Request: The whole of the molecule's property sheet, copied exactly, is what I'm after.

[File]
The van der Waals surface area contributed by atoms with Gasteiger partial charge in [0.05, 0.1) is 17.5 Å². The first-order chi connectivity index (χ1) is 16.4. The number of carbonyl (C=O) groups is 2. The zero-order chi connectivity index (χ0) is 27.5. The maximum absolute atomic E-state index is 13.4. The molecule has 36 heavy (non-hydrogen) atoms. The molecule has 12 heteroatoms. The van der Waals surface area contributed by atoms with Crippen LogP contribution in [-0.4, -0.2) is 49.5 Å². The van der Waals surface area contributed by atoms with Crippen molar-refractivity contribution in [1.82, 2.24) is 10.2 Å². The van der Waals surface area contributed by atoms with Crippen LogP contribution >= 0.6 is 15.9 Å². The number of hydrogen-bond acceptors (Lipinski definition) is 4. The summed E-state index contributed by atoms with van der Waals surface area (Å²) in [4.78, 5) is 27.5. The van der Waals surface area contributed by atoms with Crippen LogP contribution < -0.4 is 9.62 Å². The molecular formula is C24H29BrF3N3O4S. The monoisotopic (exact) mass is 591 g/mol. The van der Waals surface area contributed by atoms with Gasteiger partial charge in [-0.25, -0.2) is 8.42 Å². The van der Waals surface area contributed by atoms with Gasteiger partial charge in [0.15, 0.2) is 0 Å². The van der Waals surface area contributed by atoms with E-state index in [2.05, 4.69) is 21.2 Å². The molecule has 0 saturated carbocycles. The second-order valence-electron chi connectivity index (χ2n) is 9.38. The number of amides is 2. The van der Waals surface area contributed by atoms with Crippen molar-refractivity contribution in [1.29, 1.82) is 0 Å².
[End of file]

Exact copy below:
The van der Waals surface area contributed by atoms with Gasteiger partial charge in [0.05, 0.1) is 17.5 Å². The first-order chi connectivity index (χ1) is 16.4. The number of carbonyl (C=O) groups is 2. The zero-order chi connectivity index (χ0) is 27.5. The maximum absolute atomic E-state index is 13.4. The molecule has 36 heavy (non-hydrogen) atoms. The molecule has 12 heteroatoms. The van der Waals surface area contributed by atoms with Crippen LogP contribution in [-0.4, -0.2) is 49.5 Å². The van der Waals surface area contributed by atoms with Crippen molar-refractivity contribution in [1.82, 2.24) is 10.2 Å². The van der Waals surface area contributed by atoms with Crippen LogP contribution >= 0.6 is 15.9 Å². The number of hydrogen-bond acceptors (Lipinski definition) is 4. The summed E-state index contributed by atoms with van der Waals surface area (Å²) in [4.78, 5) is 27.5. The van der Waals surface area contributed by atoms with Crippen LogP contribution < -0.4 is 9.62 Å². The molecular formula is C24H29BrF3N3O4S. The monoisotopic (exact) mass is 591 g/mol. The van der Waals surface area contributed by atoms with Gasteiger partial charge in [-0.25, -0.2) is 8.42 Å². The van der Waals surface area contributed by atoms with Gasteiger partial charge in [0.15, 0.2) is 0 Å². The van der Waals surface area contributed by atoms with E-state index in [2.05, 4.69) is 21.2 Å². The molecule has 0 saturated carbocycles. The second-order valence-electron chi connectivity index (χ2n) is 9.38. The number of amides is 2. The van der Waals surface area contributed by atoms with Crippen molar-refractivity contribution in [1.29, 1.82) is 0 Å².